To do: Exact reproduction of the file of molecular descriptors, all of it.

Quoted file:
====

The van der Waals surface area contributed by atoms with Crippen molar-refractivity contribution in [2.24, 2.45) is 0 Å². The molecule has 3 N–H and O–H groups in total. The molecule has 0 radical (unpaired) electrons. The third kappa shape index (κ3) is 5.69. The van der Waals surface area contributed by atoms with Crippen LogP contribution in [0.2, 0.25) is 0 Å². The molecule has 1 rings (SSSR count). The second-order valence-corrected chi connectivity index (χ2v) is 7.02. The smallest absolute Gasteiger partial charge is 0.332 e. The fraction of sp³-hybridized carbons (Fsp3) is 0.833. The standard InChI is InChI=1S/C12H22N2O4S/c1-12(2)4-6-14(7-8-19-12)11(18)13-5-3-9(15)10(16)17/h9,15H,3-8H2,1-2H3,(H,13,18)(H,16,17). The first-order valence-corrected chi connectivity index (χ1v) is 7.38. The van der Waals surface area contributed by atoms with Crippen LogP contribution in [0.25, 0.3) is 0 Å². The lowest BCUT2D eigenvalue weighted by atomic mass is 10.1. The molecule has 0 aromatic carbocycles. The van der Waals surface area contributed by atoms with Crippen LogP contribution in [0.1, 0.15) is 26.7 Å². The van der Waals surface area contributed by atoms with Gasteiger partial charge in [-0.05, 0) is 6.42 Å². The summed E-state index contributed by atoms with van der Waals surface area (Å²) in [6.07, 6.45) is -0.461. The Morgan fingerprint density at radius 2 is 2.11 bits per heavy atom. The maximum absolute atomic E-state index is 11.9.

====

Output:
The van der Waals surface area contributed by atoms with Crippen molar-refractivity contribution in [2.24, 2.45) is 0 Å². The molecule has 3 N–H and O–H groups in total. The molecule has 0 radical (unpaired) electrons. The third kappa shape index (κ3) is 5.69. The van der Waals surface area contributed by atoms with Crippen LogP contribution in [0.2, 0.25) is 0 Å². The molecule has 1 rings (SSSR count). The second-order valence-corrected chi connectivity index (χ2v) is 7.02. The smallest absolute Gasteiger partial charge is 0.332 e. The fraction of sp³-hybridized carbons (Fsp3) is 0.833. The standard InChI is InChI=1S/C12H22N2O4S/c1-12(2)4-6-14(7-8-19-12)11(18)13-5-3-9(15)10(16)17/h9,15H,3-8H2,1-2H3,(H,13,18)(H,16,17). The first-order valence-corrected chi connectivity index (χ1v) is 7.38. The van der Waals surface area contributed by atoms with Crippen LogP contribution in [0.25, 0.3) is 0 Å². The lowest BCUT2D eigenvalue weighted by atomic mass is 10.1. The molecule has 0 aromatic carbocycles. The van der Waals surface area contributed by atoms with Crippen LogP contribution in [0.1, 0.15) is 26.7 Å². The van der Waals surface area contributed by atoms with Gasteiger partial charge in [-0.05, 0) is 6.42 Å². The summed E-state index contributed by atoms with van der Waals surface area (Å²) in [6.07, 6.45) is -0.461. The Morgan fingerprint density at radius 2 is 2.11 bits per heavy atom. The maximum absolute atomic E-state index is 11.9.